Posted by: Mike Cornelius | November 17, 2011

A Game Slow To Change Makes Two Great Changes

As much as any sport and far more than most, the Great Game is bound by tradition and resistant to change. After all, it’s been nearly four decades since the American League adopted Rule 6.10, and there are still those who decry the designated hitter as the ruination of the sport; robbing the game of crucial strategic decisions around when to pinch-hit for the pitcher. So no doubt there will be some observers who will lament the two significant changes announced at the meeting of MLB owners Thursday. I prefer to characterize the two decisions as back-to-back home runs.

First, in approving the sale of the Houston Astros from Drayton McLane to Houston businessman Jim Crane the owners also mandated that the team move from the National League Central Division to the American League West, beginning in 2013. This move will eliminate the imbalance between the number of teams in each league that has existed since the last round of expansion in 1998. At that time the addition of Tampa Bay to the AL and Arizona to the NL, along with Milwaukee’s move from the AL to the senior circuit resulted in a 16-team NL and 14-team AL.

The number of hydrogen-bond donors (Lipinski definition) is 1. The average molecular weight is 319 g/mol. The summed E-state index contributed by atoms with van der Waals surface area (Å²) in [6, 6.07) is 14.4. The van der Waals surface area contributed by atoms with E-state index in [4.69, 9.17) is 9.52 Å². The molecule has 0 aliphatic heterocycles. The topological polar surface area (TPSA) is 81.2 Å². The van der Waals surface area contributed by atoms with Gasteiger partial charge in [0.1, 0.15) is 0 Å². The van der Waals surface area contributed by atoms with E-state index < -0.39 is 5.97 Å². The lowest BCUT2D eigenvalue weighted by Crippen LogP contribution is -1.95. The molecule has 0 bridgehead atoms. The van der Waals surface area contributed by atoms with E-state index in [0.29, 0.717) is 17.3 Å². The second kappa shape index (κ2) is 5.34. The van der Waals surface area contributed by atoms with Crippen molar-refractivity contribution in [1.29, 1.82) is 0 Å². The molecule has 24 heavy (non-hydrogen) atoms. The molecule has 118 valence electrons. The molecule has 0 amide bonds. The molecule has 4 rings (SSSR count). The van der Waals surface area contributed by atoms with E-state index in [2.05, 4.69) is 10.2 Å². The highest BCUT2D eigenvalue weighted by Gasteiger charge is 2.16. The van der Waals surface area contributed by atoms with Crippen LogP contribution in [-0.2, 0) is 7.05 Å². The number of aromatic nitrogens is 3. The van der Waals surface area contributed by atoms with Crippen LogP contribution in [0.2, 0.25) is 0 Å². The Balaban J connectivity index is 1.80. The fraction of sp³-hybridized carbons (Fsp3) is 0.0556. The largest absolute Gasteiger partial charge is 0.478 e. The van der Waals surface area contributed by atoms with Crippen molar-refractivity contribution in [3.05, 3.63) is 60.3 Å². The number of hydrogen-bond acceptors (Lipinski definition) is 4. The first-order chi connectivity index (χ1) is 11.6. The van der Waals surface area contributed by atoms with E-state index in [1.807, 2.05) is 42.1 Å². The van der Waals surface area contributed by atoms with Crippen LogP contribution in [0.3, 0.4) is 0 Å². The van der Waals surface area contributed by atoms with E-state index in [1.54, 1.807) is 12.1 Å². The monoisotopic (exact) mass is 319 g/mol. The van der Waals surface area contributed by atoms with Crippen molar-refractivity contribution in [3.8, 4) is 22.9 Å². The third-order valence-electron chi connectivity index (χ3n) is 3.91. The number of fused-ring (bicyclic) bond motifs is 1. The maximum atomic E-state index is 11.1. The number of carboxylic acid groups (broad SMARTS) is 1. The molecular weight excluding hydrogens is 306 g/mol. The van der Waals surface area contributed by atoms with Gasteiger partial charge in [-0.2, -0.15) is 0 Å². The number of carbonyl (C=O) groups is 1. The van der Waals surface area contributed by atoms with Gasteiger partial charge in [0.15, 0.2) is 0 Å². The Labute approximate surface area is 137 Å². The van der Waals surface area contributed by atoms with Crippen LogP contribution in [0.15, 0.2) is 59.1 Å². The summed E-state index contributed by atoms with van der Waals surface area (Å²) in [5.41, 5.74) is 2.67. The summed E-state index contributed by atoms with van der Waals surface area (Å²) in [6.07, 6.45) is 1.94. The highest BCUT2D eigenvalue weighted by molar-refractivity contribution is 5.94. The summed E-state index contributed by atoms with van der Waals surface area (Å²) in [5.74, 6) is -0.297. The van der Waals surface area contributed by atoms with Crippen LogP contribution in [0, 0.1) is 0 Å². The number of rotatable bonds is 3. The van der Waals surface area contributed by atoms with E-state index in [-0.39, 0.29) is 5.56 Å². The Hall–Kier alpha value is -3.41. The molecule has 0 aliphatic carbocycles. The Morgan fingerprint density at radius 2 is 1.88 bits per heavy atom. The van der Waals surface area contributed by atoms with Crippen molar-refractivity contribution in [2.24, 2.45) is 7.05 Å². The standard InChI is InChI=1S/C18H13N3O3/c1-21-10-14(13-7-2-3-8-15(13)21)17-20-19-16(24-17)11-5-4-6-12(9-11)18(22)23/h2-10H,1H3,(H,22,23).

With the three division structure of both leagues, each team’s schedule is weighted toward games against division opponents. This is as it should be, since division rivalries tend to be the most longstanding and intense. Fans want to see the Yankees take on the Red Sox or the Dodgers play the Giants. But the larger National League requires one of its divisions, the Central, to have six teams. That means those teams square off only 15 or 16 times a year as opposed to the 18 or 19 games all other teams play against each division opponent. In addition to fewer games against natural rivals, the members of the six-team NL Central have gone into each campaign knowing that they must climb over five opponents instead of the typical four in order to win the division title.

Conversely, the AL West has been the game’s only four team division. The A’s, Angels, Mariners and Rangers have had the luxury of needing to achieve a season-long record better than just three opponents in order to win the division and earn a spot in the playoffs.